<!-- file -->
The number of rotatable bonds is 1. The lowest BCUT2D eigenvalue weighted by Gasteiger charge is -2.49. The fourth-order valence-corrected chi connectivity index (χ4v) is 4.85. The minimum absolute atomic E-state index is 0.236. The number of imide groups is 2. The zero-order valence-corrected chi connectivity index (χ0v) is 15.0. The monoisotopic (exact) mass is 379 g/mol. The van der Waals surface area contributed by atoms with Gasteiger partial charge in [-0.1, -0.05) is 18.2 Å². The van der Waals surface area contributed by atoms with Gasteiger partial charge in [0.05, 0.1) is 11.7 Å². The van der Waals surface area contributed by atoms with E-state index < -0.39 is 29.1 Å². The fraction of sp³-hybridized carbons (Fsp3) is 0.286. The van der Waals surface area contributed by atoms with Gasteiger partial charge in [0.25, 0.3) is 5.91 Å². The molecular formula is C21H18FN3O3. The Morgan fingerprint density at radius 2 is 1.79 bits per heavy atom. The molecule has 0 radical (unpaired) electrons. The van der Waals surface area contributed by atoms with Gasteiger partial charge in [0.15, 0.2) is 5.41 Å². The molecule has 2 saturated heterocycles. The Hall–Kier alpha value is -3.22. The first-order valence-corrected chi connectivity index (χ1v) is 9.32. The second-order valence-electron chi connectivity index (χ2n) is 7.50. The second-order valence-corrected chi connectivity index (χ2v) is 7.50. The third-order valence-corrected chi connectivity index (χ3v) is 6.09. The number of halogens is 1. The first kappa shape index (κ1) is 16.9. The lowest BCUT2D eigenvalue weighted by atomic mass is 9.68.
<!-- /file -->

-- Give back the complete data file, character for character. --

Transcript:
The number of rotatable bonds is 1. The lowest BCUT2D eigenvalue weighted by Gasteiger charge is -2.49. The fourth-order valence-corrected chi connectivity index (χ4v) is 4.85. The minimum absolute atomic E-state index is 0.236. The number of imide groups is 2. The zero-order valence-corrected chi connectivity index (χ0v) is 15.0. The monoisotopic (exact) mass is 379 g/mol. The van der Waals surface area contributed by atoms with Gasteiger partial charge in [-0.1, -0.05) is 18.2 Å². The van der Waals surface area contributed by atoms with Gasteiger partial charge in [0.05, 0.1) is 11.7 Å². The van der Waals surface area contributed by atoms with E-state index < -0.39 is 29.1 Å². The fraction of sp³-hybridized carbons (Fsp3) is 0.286. The van der Waals surface area contributed by atoms with Gasteiger partial charge in [0.25, 0.3) is 5.91 Å². The molecular formula is C21H18FN3O3. The Morgan fingerprint density at radius 2 is 1.79 bits per heavy atom. The molecule has 0 radical (unpaired) electrons. The van der Waals surface area contributed by atoms with Gasteiger partial charge in [0.15, 0.2) is 5.41 Å². The molecule has 2 saturated heterocycles. The Hall–Kier alpha value is -3.22. The first-order valence-corrected chi connectivity index (χ1v) is 9.32. The second-order valence-electron chi connectivity index (χ2n) is 7.50. The second-order valence-corrected chi connectivity index (χ2v) is 7.50. The third-order valence-corrected chi connectivity index (χ3v) is 6.09. The number of halogens is 1. The first kappa shape index (κ1) is 16.9. The lowest BCUT2D eigenvalue weighted by atomic mass is 9.68.